Apprenticeship Week: Vince Cable, Microsoft and those "people in boiler suits"

As the government embarks on a drive to raise the profile and prevalence of apprentices in the UK, Microsoft has pledged that it will create 1,000 new apprenticeship places in the capital by 2014. Business secretary Vince Cable is now hoping to mobilise more UK firms to follow in the IT giant's footsteps, with the aim of creating an army of new skilled workers that he believes will help drive economic growth.

Speaking at the launch of National Apprenticeship Week yesterday, Cable applauded the efforts of firms such as British Airways, Superdrug, Procter and Gamble and BT, which have pledged to create thousands of new apprenticeship places between them this year, and said he wants to work with businesses to deliver 100,000 more apprentices over the next three years. His call to arms came as he announced that the government will be increasing funding for apprenticeship schemes by £222m to more than £1.4bn in 2011-12.

"I want to reinforce the message to business and young people that apprenticeships are a first-class way to start a career," said Cable. "Some of the most prestigious companies in England - large and small, public and private - employ apprentices and benefit from doing so. I'm calling on more businesses to follow this lead."

According to BIS, 80% of firms that employ apprentices say that doing so made their workplace more productive. However, the government believes that many employers still hold academic qualifications in higher regard than vocational learning, and is striving for apprenticeships to carry equal weight in the eyes of businesses.

Along with increased funding, graduation ceremonies for apprentices are being introduced in an effort to give greater recognition and esteem to those who complete an apprenticeship. Meanwhile, certain qualifications are being renamed, and an alumni network akin to those used by universities is being created.

At the launch yesterday, London Mayor Boris Johnson also announced a campaign to boost apprenticeships in the capital, fronted by former Apprentice winner and founder of The Bright Ideas Trust Tim Campbell.

Again, this is as much about changing the image of apprenticeships as it is about creating more places, as Campbell told City AM. Campbell insists that one of the biggest misconceptions is that apprenticeships are for "people in boiler suits who are going to go off and bang pieces of metal". While these do exist, the new scheme will cover 80 different industry sectors, with an emphasis on the financial sector.

It's no coincidence that these initiatives are launched against a backdrop of soaring youth unemployment. The number of out of work 16-24 year olds rose by 32,000 to 951,000 in November 2010, the highest figure since records began in 1992. This age group is disproportionately represented among the jobless, and many face a familiar catch 22 - you can't get a job without experience; you can't get experience without a job.

Apprenticeships can undoubtedly help to give youngsters the valuable skills and vital experience they need. And with university tuition fees set to rise to up to £9,000 a year, they may well become an increasingly attractive option for young people.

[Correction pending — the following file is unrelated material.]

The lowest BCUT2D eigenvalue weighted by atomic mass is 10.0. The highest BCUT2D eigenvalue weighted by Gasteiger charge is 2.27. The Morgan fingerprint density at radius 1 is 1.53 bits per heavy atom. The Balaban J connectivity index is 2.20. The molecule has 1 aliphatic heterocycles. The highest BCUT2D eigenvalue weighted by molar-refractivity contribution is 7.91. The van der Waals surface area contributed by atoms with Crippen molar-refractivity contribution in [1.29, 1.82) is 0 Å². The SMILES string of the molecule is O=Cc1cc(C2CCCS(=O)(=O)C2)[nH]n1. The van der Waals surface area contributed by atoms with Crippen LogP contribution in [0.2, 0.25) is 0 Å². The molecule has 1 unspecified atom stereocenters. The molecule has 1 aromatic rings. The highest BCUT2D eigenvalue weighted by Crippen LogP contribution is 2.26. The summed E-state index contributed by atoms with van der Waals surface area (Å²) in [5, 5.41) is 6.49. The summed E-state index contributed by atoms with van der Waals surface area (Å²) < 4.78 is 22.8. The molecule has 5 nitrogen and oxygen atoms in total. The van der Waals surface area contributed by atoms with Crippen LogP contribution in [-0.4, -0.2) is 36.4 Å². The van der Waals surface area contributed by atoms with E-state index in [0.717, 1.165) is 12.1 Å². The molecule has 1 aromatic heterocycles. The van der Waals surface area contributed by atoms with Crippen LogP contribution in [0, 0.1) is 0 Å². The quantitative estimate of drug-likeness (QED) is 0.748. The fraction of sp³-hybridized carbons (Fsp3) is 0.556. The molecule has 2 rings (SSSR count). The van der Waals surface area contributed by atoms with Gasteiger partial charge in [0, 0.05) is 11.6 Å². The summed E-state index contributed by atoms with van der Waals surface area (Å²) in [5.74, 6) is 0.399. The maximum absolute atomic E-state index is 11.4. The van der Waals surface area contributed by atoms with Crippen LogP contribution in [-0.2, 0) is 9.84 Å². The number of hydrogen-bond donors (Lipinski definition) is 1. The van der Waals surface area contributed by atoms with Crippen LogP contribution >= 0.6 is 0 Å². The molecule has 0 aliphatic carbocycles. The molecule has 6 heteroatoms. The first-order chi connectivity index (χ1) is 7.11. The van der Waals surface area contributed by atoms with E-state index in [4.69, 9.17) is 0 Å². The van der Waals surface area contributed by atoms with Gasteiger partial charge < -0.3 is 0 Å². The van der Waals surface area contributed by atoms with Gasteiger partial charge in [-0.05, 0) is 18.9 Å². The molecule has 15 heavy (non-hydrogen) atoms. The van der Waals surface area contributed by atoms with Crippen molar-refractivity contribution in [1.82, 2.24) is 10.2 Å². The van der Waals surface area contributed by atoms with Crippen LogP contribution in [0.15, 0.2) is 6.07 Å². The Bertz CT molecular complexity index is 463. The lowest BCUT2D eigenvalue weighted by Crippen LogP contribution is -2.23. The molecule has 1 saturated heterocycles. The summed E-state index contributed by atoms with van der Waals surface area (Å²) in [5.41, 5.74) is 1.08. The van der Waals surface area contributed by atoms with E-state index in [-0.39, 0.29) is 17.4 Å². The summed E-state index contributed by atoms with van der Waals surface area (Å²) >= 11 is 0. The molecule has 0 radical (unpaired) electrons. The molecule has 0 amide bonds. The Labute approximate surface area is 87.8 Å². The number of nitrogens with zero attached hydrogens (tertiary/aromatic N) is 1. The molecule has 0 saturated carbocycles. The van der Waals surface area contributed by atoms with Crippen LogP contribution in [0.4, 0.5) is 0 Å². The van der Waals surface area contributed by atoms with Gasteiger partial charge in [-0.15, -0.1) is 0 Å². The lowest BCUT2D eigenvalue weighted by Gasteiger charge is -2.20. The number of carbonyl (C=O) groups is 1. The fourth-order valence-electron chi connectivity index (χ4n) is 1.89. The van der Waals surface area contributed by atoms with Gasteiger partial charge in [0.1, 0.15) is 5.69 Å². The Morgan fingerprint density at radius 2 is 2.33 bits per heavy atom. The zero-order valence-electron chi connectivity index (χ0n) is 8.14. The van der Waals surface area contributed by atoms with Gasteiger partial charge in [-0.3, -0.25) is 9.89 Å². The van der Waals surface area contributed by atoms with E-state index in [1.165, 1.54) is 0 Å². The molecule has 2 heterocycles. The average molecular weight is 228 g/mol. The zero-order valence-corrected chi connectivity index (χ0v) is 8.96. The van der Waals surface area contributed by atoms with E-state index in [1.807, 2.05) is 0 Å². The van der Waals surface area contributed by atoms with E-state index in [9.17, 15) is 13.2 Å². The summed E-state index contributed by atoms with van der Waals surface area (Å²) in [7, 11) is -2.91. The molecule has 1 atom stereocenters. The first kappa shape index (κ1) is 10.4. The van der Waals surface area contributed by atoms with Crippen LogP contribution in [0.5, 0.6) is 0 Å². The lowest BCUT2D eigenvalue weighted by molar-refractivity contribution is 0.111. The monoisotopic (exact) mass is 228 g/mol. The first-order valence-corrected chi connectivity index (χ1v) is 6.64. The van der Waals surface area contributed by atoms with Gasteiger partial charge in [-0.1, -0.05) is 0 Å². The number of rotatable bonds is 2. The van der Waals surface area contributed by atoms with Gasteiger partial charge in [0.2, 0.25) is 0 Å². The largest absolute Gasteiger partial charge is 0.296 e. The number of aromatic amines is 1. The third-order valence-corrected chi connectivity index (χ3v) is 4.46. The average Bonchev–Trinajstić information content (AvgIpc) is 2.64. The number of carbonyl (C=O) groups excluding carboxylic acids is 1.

But apprenticeships can be hugely beneficial for employers too. As well as honing their technical expertise, by giving young people the opportunity to actually experience working life, apprenticeships offer the chance to develop crucial softer skills - in communication, learning how to deal with customers and problem-solving - that a university education probably can't. While academic education has its place, this type of on-the-job training can often turn out people who are more employable. Cable holds up Rolls Royce as an example - more than 30% of apprentices have progressed to senior management roles within the company.

Stephen Uden, head of skills & economic affairs at Microsoft, said he expects the firm's new apprenticeship scheme to be mutually beneficial. "With the issue of unemployment affecting more and more of us, apprenticeships represent a direct route into business that secures important skills for employers and apprentices," he said. "Apprenticeships give people a tremendous advantage, not only in terms of helping them get the job that they want, but also in terms of future earning potential."

It's not just large multinationals that can benefit though. Historic building restoration company Cathedral Works Organisation (CWO), which employs 100 staff, has offered an apprenticeship programme since 1965, and MD Bernard Burns says the firm's first ever apprentice is still working with the business as a contracts manager.

More recently, 20-year-old apprentice James Elsey was named joint winner of the Trainee Mason of the Year Award at the Stone Federation's Natural Stone Awards 2010. It's the second time CWO has won the award in as many years, which Burns says "demonstrates the company's commitment to training the craftsmen of the future at a time of skills shortages across the construction industry".

The company has carried out high profile restoration work at the Tower of London, Buckingham Palace and many other historic buildings and stately homes.

"Our apprenticeship programme is fundamental to building our business and our reputation for skilled craftsmanship, as well as ensuring skilled craftsmen for future generations," added Burns. "It costs £90,000 to train an apprentice over three years and we have three to six apprentices working for us at any one time. This is a significant investment in both time and money but we have built our reputation on the quality of our staff."

By Steph Welstead

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